Journalists relied on the organizations’ financial statements published on their websites, tax documents, lobbying disclosures and filings from the Securities and Exchange Commission. The team collectively analyzed thousands of grants and investments.
The analysis is not comprehensive, partly because some data from the organizations is missing. For example, the most recent Form 990 – a tax document for the US – will not be available before 2021 for Wellcome and CEPI. The organization was expected to file it with the IRS in August. Of the 990 forms available from the organizations, not every submission is detailed. For the organizations based in Europe, their deposits do not contain details of their grants or investments. For example, they do not state the beneficiary or purpose of each individual grant.
However, all organizations have published some information about their finances for both 2020 and 2021 on their website. The POLITICO and WELT team used this information to help develop the analysis.
Each organization’s financial records are organized differently. They also use different accounting methods. To get a more accurate picture of how these organizations are impacting the overall financing picture for Covid and pandemic preparedness, the team searched the documents for line items directly related to Covid and pandemic preparedness for 2020, 2021 and part of 2022.
Journalists have not included stocks or bonds in any of the investment analyses. Instead, the team relied on disclosures from the organizations — most notably the Gates Foundation — about loans, volume guarantees and direct equity investments. However, not every organization is transparent about these investments. For example, Gavi has not disclosed how much it has paid for vaccine purchase agreements.
The Gates Foundation has pledged money to a wide variety of recipients. It publishes a comprehensive spreadsheet of all its grants on its website. Journalists used this sheet, as well as information from the foundation’s other financial documents, to track his other investmentsincluding volume guarantees and direct equity investments.
Before the fairs, journalists searched the file for “Covid”, “coronavirus”, “Sars-CoV-2”, “Covax” and “pandemic”, as well as variations of those words. For a separate analysis of vaccines, treatments and diagnostics, the team reviewed hundreds of pandemic-related rows of data to determine whether the grant or investment was awarded to advance the development or procurement of vaccines, treatments or diagnostics. Many rows didn’t fit into one of those categories, while others fit into more than one.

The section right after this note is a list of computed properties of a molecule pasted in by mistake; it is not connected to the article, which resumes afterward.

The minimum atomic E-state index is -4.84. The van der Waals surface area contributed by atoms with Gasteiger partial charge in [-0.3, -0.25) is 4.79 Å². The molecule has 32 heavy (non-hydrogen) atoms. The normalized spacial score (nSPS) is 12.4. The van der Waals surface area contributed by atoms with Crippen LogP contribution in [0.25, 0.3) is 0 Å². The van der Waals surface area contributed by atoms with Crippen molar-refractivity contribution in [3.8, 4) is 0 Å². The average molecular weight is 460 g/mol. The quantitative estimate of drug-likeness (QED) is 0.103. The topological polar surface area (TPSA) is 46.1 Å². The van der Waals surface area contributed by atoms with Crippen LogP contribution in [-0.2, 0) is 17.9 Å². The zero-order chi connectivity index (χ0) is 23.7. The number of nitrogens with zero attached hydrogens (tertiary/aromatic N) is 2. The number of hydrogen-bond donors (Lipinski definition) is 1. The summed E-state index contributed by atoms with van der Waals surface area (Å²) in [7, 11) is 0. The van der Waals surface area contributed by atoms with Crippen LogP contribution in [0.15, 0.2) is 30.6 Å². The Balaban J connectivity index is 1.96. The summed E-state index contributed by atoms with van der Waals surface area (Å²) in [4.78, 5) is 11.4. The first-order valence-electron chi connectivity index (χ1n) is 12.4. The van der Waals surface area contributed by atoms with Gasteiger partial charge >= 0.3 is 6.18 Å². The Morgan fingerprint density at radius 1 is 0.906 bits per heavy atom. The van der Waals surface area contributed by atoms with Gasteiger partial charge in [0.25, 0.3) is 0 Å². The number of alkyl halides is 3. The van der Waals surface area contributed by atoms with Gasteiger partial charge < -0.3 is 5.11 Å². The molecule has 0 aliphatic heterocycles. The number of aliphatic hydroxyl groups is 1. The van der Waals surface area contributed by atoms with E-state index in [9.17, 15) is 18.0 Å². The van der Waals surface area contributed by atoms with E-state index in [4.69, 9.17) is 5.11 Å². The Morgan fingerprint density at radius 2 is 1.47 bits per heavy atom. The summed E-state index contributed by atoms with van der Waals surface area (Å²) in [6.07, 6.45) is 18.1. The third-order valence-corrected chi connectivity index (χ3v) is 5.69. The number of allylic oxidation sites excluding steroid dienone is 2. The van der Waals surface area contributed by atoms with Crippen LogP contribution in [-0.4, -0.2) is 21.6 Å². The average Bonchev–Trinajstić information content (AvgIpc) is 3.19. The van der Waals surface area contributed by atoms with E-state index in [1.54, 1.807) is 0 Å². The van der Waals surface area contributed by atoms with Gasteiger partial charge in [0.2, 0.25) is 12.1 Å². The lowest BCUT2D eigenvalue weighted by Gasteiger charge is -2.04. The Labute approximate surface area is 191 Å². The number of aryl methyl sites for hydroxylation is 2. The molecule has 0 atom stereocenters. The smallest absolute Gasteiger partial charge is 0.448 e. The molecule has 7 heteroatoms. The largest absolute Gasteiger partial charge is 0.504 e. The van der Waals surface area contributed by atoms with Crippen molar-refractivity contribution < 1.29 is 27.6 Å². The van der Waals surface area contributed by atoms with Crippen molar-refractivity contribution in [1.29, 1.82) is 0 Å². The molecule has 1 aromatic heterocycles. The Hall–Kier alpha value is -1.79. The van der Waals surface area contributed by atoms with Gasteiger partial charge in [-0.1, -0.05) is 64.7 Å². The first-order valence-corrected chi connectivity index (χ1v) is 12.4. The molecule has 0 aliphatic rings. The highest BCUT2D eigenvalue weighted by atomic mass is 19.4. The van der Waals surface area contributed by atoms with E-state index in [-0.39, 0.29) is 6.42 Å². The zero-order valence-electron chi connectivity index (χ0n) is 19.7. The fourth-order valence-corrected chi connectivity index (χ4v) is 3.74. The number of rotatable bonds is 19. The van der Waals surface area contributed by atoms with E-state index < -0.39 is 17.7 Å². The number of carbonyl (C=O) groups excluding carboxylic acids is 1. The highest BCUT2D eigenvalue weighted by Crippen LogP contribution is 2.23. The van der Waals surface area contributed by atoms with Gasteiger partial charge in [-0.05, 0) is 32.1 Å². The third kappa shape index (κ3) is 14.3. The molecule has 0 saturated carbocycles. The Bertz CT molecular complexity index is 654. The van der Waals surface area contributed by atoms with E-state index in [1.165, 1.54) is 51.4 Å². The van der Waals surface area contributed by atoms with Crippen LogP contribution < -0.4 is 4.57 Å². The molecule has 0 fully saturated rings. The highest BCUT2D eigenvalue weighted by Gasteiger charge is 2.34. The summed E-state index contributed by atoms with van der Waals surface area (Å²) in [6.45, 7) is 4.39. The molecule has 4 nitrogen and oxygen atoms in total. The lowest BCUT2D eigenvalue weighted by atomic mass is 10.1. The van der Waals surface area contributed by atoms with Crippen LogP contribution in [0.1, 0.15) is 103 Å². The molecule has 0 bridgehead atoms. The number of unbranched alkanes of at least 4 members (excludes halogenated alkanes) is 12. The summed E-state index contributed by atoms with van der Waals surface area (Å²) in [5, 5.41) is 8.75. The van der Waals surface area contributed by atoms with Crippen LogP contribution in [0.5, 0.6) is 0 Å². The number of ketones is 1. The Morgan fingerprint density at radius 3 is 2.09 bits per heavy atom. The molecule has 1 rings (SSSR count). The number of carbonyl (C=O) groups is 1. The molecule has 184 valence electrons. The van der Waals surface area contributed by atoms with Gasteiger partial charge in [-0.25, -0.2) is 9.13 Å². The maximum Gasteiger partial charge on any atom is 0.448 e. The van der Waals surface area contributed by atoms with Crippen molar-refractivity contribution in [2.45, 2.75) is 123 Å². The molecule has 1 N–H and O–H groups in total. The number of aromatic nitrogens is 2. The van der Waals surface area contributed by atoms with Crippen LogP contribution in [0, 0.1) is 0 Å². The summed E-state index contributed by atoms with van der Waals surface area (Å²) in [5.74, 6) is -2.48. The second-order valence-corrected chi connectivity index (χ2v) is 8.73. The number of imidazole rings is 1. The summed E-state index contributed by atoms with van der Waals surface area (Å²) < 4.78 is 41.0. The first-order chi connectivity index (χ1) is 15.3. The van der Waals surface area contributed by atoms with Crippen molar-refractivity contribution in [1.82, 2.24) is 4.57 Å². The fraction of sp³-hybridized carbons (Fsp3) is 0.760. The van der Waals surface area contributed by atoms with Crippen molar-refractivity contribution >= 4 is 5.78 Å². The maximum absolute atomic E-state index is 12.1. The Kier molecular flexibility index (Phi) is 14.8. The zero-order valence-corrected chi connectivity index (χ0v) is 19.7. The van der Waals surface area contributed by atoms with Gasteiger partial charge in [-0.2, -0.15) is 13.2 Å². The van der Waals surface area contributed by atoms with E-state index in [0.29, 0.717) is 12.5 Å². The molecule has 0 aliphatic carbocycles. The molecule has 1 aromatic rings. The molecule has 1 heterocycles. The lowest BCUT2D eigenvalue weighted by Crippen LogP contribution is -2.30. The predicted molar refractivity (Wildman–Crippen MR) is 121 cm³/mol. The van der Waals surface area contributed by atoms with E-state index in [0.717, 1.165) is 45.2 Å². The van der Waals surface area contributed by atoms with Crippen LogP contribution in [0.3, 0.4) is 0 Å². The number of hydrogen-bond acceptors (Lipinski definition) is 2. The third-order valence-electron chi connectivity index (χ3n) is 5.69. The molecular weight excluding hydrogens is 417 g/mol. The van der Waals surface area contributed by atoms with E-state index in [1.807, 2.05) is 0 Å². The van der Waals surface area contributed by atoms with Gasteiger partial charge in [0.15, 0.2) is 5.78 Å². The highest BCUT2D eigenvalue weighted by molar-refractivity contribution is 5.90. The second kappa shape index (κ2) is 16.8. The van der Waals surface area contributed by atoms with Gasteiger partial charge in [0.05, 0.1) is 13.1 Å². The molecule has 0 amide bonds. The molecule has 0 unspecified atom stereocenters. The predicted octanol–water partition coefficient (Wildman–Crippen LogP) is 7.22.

The POLITICO and WELT team conducted a similar analysis of Wellcom’s data. Wellcom also publishes a spreadsheet of its Covid-related grants. Journalists confirmed those figures with Wellcom. POLITICO and WELT’s financial analysis identified 24 additional Wellcome Covid-related grants, amounting to $17.2 million.
Gavi does not publish a detailed breakdown of his Covid expenses on his website. However, representatives of Gavi told POLITICO that its Covid spending, at least for 2021, will be reflected in COVAX’s financial statement. In other words, they said the organization’s Covid spending is the same as its 2021 COVAX spending.
CEPI Lists All Its Covid and Pandemic Preparedness Grants on her website.
In its analysis, the POLITICO and WELT team also looked at whether these four organizations have allocated money and invested in similar companies and organizations. They did. Journalists found that they overlapped on 31 recipients.
The POLITICO and WELT team also conducted an analysis of the World Health Organization’s Covid-19 Tools Accelerator (ACT-A). ACT-A publishes her financial data online on a rolling basis.
ACT-A representatives set funding priorities and campaigned for donations. In total, the ACT-A has raised $23 billion, according to its website. However, the money did not flow to a central cash bucket. Instead, the money went directly to the agencies involved in the initiative, including Gavi and CEPI. While ACT-A’s website promotes and tracks how much money the initiative has raised from countries for vaccines, tests, treatments and health systems, it’s nearly impossible to say exactly where all the money went. Based on each organization’s individual Covid database, it’s not possible to pinpoint exactly how the groups spent the money raised through ACT-A. It is also difficult to determine in the organization’s grants and investment data how much they have donated specifically for ACT-A programming. For example, the organizations do not use “ACT-A” or similar terminology in their descriptions of their grants and investments.
Representatives who work with ACT-A insist that the boards of the agency are responsible for overseeing that money — not ACT-A itself.
The POLITICO and WELT team also tried to understand the power these four organizations wielded at the World Health Organization. The financial analysis revealed how many Covid-specific grants went to WHO, including its regional offices. Reporters also extracted data from the WHO website to get an idea of how much Gavi, Wellcome and the Gates Foundation have given to the multilateral organization compared to some of the richest countries in the world.